In almost all cultures punishment is used in order to change the behaviors of others. You may question yourself if this is what we should do. Especially in care giving relationships or in raising children. This isn’t just a moral issue. It’s also an issue of being more aware of the side effects of punishment.


The side effects of punishment

Punishment has  number of side effects



We put ourselves explicitly above the person.  Not only because we have better insight in what is appropriate or not – this might be true – , but because we think we have the right to judge over the person and do harm to him. We don’t have that right.


2. Developing fear

By definition punishment has the intention that you want to make the person afraid of what you might do when he doesn’t listen to you, or behaves the way you want him to. You teach him to turn away from you instead of the feeling of companionship


3. Wrong role-model

You also teach that it’s obviously ok to punish a person who is lower in rang than your are (according to your own opinion) when he does something you don’t like. You don’t only teach this to the person who is punished, but also to the others who witness this.


4. Social isolation

By punishing a person in front of others (like in a classroom or grouphome), you show the others that this person is doing something bad. This can cause others to punish also when they see him doing it again, or  they come and tell you, hoping that you will punish the ‘bad guy’. This starts a process of marginalization and social isolation.


Causes of harmful behavior

But what to do when a person behaves harmful towards himself or others? To answer this question, it’s good to look first at the possible causes of the behavior. There  five main causes of harmful behaviors.



The person may simply not be aware of the fact that his behavior is harmful. Remember that ‘not being aware’ is not to be confused with ‘not knowing’. A person may ‘know’ by conditioning that he is doing something others don’t want him to do, without any understanding that what he is doing is harmful.


Loss of control

Due to stress, psychiatric disorder or confusion a person may have lost control over his actions and react out of impulses.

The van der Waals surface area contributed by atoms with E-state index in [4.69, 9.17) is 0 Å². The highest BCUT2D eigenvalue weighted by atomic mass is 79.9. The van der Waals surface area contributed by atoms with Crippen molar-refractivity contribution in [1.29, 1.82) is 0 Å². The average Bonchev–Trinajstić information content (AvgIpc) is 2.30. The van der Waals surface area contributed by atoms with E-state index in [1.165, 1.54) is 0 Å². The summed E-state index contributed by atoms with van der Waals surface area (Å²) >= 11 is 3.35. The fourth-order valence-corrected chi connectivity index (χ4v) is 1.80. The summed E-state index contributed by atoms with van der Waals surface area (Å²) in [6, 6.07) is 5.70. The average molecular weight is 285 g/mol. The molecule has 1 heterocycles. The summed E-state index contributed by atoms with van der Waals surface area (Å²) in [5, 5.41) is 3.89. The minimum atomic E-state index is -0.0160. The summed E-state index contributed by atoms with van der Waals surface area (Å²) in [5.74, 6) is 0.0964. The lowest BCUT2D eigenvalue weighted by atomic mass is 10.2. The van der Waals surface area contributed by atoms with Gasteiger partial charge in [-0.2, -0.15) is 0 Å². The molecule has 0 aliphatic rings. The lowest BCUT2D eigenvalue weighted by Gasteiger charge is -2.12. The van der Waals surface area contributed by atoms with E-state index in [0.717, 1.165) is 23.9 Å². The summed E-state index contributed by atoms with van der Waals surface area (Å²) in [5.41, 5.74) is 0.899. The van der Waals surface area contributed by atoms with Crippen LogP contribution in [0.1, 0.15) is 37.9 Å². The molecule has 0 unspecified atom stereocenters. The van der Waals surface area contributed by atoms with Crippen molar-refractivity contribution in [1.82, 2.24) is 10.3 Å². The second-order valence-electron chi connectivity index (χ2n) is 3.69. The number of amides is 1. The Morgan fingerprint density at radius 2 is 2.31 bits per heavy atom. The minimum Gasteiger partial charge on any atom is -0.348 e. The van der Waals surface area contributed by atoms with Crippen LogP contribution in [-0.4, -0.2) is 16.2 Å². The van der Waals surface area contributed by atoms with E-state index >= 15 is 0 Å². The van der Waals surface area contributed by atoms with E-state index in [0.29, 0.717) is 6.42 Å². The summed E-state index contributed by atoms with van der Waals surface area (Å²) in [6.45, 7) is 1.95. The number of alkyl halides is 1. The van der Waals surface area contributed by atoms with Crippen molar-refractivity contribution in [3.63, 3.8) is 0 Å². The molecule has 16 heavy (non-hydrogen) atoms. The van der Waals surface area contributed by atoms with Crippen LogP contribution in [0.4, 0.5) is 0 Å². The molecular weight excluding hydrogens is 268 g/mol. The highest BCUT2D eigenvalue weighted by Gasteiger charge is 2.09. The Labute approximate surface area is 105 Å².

People who don’t feel connected with others have no intrinsic motivation to be caring for others. Research has shown clearly that disconnectedness leads to an increase of ‘negative’ behaviors.


Negative self-image

Due to life experiences a person may have developed an image of life and of himself in which it is normal to harm others.  For instance when the person has always lived in a violent environment, or when he is a victim of frequent punishment or abuse. Many victims become offender later in life!


Free choice

Of course there is also free choice when a person deliberately, and realizing what the effect will be, harms others. But people with special needs hardly never act harmful towards others out of a free choice. Instead of thinking that a person does it by free choice, you may question yourself is the person is capable to say NO to what he is doing.


Will punishment do any good?

Looking at these causes of harmful behaviors, we see that we shouldn’t only avoid punishment from a moral point of view, but also because in most situations it is useless.

  1. First we are too late. We punish after the harm has been done. Punishment can’t repair the damage.
  2. Punishment teaches the person what we don’t want him to do, but not what he should be doing.
  3. Punishment doesn’t teach a person how to control his impulses. It will only increase his insecurity and increase the risk of loss of control.
  4. Doesn’t teach the person to feel connected with others. On the contrary!
  5. Punishment doesn’t help the person create a positive image of SELF or of life.


Only when a person really acts out of free choice, you could imagine that punishment would help. But then you first have to be absolutely sure that it really is free choice, and not one of the causes described  above. But even then, you also might consider if the person might – from his perspective – have a good reason to harm somebody. If that’s so, we better help restore the relationship which is obviously very disturbed.


Are there alternatives?

If we don’t punish, what else can we do?

Most important is to work on the relationship – companionship – with the person. When the person feels unconditionally safe with us and loved by us, we will more likely be able to help him when problems appear to arise.  We can make warm contact with the person and guide him through the difficult moment.

Also, based on a good relationship, we can become a positive role model and help the person develop more adequate behaviors.

And if there is no other option for this moment of stress, it may be necessary to be clear and firm and prevent harm to be done. This can be done in a warm way as long as we are connected with the needs of the person.